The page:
oil on linen. 22.5 x 36.5 cm. monogrammed JIC, dated and sited by the artist l/r: Rosenlaui 22 Juni 1868 IlC.
This close-up plein air study offers an unusual perspective from ground level. We see an aged, weathered and knarled trunk of a tree that broke off years before, the underside of pine needles and coniferous branches. We look into a mound of rock partially covered with enough earth in places to allow some growth of grass. Though unfortuntely La Cour's pigments have darkened, even when not well lit, one sees quite distinctly the descriptive brushstrokes that reveal textured bark, needles and leaves, and the artist's creative restraint in utilizing the unadorned ground of the canvas by leaving it blank. The nature of the subject matter is fully described
despite or perhaps due to La Cour's technically adept economy.
Initially studying in Aarhus, La Cour discovered the work of Hoegh-Guldberg and his assistant Christen Kobke. He moved to Copenhagen is 1853 studying privately with Marstrand and from 1856 with P.C. Skovgaard who was to have a significant influence on La Cour's work and also become a close friend. Janus attended the Royal Danish Academy of Fine Art from 1857- 1864.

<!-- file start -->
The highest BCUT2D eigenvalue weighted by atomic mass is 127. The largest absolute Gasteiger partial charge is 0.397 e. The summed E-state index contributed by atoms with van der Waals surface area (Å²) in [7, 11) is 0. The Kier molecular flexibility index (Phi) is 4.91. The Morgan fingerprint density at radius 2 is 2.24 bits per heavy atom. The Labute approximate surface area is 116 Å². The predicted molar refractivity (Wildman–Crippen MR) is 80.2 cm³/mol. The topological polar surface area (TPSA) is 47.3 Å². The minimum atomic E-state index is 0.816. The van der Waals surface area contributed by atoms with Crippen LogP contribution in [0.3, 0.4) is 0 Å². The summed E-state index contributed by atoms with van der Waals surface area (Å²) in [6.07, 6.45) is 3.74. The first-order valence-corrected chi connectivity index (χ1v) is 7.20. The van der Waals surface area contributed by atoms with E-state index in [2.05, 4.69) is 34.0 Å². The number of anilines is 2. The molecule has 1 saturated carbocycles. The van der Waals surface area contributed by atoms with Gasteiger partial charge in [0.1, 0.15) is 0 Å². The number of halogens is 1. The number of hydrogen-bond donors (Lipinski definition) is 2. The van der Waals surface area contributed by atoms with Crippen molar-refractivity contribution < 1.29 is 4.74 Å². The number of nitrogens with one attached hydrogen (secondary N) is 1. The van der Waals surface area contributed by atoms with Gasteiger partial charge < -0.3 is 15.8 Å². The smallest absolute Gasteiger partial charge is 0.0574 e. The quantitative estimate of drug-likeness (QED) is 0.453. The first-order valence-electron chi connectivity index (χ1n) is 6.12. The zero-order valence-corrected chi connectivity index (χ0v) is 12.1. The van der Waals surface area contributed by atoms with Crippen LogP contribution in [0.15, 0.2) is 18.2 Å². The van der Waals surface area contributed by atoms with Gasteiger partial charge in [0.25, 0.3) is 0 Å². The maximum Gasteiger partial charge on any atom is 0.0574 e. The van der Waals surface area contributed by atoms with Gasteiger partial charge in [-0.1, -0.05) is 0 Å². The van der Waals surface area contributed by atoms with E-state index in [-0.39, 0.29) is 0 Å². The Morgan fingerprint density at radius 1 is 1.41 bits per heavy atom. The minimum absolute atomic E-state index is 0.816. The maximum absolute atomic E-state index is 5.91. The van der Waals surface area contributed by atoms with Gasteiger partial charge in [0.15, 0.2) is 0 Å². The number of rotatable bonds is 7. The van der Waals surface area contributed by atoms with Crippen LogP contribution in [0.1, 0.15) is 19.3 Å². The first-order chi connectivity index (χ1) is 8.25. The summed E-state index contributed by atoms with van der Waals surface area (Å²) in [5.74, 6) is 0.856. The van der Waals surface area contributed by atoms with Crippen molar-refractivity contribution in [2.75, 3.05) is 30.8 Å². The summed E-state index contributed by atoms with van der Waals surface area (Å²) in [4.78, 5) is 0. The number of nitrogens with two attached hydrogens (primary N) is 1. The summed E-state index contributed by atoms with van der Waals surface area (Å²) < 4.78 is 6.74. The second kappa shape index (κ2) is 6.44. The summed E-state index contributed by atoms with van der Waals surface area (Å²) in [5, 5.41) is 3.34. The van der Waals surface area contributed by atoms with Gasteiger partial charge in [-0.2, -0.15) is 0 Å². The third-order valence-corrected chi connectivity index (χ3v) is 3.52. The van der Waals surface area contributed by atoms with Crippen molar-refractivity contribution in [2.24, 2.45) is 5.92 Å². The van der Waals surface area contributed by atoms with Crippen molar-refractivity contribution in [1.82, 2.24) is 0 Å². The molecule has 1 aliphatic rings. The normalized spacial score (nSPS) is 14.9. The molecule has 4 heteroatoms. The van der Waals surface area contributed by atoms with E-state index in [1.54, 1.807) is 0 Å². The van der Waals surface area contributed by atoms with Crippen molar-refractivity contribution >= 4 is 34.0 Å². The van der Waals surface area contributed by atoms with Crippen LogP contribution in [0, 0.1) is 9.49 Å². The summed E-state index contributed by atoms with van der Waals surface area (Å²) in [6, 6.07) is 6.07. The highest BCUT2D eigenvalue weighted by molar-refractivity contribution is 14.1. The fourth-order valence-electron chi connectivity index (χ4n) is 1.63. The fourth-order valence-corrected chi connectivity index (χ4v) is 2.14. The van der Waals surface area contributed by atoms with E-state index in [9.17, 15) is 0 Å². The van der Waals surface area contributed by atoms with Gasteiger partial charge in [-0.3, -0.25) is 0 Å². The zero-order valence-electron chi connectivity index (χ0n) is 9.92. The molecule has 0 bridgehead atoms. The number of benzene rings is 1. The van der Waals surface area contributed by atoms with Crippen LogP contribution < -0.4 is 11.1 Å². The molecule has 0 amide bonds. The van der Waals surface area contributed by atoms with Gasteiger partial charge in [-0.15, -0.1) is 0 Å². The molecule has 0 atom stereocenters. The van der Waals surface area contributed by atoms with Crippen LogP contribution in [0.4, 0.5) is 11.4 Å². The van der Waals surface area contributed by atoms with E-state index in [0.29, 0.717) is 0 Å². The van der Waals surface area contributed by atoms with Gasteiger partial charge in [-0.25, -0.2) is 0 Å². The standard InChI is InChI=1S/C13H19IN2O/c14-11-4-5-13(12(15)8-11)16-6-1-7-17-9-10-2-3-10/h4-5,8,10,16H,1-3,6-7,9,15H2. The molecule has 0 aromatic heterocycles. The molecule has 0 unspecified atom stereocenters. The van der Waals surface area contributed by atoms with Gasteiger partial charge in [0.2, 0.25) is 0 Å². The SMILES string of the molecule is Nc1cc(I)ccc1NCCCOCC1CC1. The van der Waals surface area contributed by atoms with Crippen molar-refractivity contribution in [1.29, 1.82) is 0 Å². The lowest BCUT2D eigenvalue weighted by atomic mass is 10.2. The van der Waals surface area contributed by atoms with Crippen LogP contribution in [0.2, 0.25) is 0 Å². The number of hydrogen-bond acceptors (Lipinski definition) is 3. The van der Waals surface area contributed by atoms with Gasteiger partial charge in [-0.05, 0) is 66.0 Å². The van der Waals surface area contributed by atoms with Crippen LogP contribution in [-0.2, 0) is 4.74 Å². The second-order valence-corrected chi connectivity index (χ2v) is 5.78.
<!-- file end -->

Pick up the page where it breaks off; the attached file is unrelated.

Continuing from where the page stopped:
La Cour visited Paris and Rome several times and also traveled to Switzerand. This intriguing study was painted in Switzerland, in the mountains south of both Lucern and Bern, roughly equidistant between the cities. The artist was then about 31.
Janus La Cour became one of the leading Danish landscapists, was made professor of the Academie in 1888 and named chevalier de Danebrog in 1892. He exhibited his work in Paris in 1900. His paintings can be found in the Statens Museum for Kunst in Copenhagen firstly and in major museum collections in Europe and the US. The Metropolitan Museum acquired two of his watercolors, both landscapes, in 2014.